08 November 2017

In a $5.5 million collaboration led by researchers at HHMI’s Janelia Research Campus, scientists at Janelia, the Allen Institute, and University College London (with grant funding from Gatsby and Wellcome) have worked over the past four years with engineers at imec and scientist from NERF to build and test powerful new devices for detecting neural activity within the brains of living animals. The result is a silicon probe called Neuropixels, which can simultaneously record the activity of more than 200 individual neurons.

"This probe has 960 electrodes on a 20-μm-thick silicon stick. This is top-notch Belgian technology that will change electrophysiology as we know it!", says an enthusiastic Vincent Bonin (NERF) as the data are published in Nature.

Typical probes used to interrogate neuronal activity in rodent brains have either high spatiotemporal resolution or large volume coverage, but never both. This changes with Neuropixels, which should detect more than 10 times more neurons than commonly used probes. Its length and ability to switch channel configurations enables examination of several brain regions with a single probe.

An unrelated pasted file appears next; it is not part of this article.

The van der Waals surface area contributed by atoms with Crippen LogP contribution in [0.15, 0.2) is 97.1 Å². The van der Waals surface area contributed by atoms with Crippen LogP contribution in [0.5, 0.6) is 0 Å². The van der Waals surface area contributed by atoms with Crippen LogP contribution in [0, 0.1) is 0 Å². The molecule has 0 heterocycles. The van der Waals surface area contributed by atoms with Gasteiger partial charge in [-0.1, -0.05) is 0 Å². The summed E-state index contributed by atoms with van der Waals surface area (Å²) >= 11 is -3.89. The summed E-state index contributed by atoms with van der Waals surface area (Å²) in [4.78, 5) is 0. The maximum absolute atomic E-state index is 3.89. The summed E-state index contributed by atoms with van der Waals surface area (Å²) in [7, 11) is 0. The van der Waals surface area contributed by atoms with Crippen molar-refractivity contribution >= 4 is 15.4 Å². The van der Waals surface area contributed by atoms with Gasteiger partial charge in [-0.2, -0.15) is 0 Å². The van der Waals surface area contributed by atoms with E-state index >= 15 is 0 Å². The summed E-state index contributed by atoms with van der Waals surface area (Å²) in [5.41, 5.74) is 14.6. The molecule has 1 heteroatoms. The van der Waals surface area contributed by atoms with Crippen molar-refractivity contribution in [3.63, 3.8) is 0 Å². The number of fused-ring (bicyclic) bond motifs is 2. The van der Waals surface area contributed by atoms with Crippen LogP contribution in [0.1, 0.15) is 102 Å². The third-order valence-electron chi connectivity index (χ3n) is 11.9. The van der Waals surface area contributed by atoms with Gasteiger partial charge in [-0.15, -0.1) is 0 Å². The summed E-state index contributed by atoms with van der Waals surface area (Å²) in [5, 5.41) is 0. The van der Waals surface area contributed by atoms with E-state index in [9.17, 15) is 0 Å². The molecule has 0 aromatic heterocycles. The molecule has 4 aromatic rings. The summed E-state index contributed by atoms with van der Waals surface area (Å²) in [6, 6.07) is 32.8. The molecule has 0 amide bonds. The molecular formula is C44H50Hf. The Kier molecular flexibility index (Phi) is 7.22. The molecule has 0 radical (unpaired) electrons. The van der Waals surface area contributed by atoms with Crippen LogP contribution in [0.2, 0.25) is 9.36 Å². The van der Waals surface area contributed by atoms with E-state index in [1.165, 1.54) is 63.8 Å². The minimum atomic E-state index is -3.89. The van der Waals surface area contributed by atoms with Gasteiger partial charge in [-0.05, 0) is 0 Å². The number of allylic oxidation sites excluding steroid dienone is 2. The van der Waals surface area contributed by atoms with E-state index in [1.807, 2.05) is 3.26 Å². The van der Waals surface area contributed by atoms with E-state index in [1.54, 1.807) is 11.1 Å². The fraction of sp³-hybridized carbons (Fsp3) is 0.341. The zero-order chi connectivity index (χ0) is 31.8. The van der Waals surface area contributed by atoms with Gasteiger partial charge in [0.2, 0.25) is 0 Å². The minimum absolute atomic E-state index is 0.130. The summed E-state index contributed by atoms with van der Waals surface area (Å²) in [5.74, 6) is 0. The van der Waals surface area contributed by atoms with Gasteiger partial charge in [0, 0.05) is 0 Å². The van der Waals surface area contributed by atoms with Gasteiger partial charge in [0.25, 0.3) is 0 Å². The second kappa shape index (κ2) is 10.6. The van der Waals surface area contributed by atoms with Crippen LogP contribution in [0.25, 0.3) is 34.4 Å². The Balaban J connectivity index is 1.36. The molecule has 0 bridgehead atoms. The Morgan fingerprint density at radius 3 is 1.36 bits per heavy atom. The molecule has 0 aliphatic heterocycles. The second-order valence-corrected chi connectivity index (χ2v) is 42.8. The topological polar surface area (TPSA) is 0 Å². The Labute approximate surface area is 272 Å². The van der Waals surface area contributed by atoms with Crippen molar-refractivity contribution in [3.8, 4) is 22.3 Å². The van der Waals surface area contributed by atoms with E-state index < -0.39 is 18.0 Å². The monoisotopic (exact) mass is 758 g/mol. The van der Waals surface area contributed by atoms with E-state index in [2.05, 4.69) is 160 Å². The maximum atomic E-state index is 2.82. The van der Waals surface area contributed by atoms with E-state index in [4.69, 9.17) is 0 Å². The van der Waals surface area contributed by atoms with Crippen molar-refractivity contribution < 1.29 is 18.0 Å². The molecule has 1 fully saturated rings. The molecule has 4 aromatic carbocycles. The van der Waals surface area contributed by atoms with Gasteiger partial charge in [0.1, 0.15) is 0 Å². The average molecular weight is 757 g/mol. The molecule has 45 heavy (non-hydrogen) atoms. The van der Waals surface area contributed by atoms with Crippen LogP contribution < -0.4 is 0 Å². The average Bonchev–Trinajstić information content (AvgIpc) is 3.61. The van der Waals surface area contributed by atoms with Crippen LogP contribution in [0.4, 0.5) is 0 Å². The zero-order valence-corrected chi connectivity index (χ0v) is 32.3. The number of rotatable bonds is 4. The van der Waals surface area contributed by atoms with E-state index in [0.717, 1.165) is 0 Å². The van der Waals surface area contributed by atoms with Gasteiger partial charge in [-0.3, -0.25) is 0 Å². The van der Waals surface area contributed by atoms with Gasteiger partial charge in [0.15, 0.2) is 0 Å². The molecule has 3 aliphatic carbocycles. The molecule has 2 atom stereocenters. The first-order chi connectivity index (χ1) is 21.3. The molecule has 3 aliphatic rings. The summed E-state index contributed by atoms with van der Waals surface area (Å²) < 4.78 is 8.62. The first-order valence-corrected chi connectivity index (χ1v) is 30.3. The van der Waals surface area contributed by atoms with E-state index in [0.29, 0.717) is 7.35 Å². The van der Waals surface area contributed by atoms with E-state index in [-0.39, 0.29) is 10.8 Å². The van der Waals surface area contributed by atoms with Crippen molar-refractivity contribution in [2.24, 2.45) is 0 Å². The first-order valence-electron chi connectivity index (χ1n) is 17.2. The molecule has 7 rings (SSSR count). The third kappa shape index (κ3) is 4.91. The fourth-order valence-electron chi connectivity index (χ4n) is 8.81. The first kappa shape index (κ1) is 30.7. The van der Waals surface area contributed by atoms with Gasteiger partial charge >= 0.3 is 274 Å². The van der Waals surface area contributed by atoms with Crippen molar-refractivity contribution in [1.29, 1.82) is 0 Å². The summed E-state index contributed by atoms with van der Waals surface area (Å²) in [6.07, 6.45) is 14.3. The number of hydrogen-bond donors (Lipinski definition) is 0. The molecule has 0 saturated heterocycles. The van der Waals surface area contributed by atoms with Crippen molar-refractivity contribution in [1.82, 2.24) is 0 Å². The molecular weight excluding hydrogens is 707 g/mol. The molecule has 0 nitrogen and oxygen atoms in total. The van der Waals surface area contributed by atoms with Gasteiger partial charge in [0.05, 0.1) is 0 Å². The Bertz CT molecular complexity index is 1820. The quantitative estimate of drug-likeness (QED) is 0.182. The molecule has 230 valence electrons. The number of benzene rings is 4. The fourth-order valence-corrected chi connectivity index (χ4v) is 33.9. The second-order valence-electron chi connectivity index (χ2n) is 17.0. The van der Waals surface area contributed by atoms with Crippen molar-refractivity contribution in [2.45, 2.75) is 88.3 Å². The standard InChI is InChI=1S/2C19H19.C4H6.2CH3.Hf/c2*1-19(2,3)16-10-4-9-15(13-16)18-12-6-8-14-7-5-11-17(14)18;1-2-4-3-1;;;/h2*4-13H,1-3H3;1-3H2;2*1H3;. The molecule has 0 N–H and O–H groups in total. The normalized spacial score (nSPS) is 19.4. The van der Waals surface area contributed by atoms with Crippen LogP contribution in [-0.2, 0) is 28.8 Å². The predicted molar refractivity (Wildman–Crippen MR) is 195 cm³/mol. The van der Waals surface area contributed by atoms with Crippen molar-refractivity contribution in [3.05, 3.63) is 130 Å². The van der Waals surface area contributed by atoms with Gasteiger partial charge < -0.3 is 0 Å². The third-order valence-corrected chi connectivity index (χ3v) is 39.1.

In an accompanying commentary in Nature, the development of Neuropixels is heralded as ushering in a new era of microelectrodes.


James J. Jun, Nicholas A. Steinmetz, Joshua H. Siegle, Daniel J. Denman, Marius Bauza, Brian Barbarits, Albert K. Lee, Costas A. Anastassiou, Alexandru Andrei, Cağatay Aydın, Mladen Barbic, Timothy J. Blanche, Vincent Bonin, Joao Couto, Barundeb Dutta, Sergey L. Gratiy, Diego A. Gutnisky, Michael Häusser, Bill Karsh, Peter Ledochowitsch, Carolina Mora Lopez, Catalin Mitelut, Silke Musa, Michael Okun, Marius Pachitariu, Jan Putzeys, P. Dylan Rich, Cyrille Rossant, Wei-lung Sun, Karel Svoboda, Matteo Carandini, Kenneth D. Harris, Christof Koch, John O’Keefe & Timothy D. Harris, “Fully integrated silicon probes for high-density recording of neural activity,” Nature (551) 2017: pp. 232-236, doi:10.1038/nature24636

Check out the the press release on or read the full commentary by Edward Callaway & Anupam Garg in Nature.

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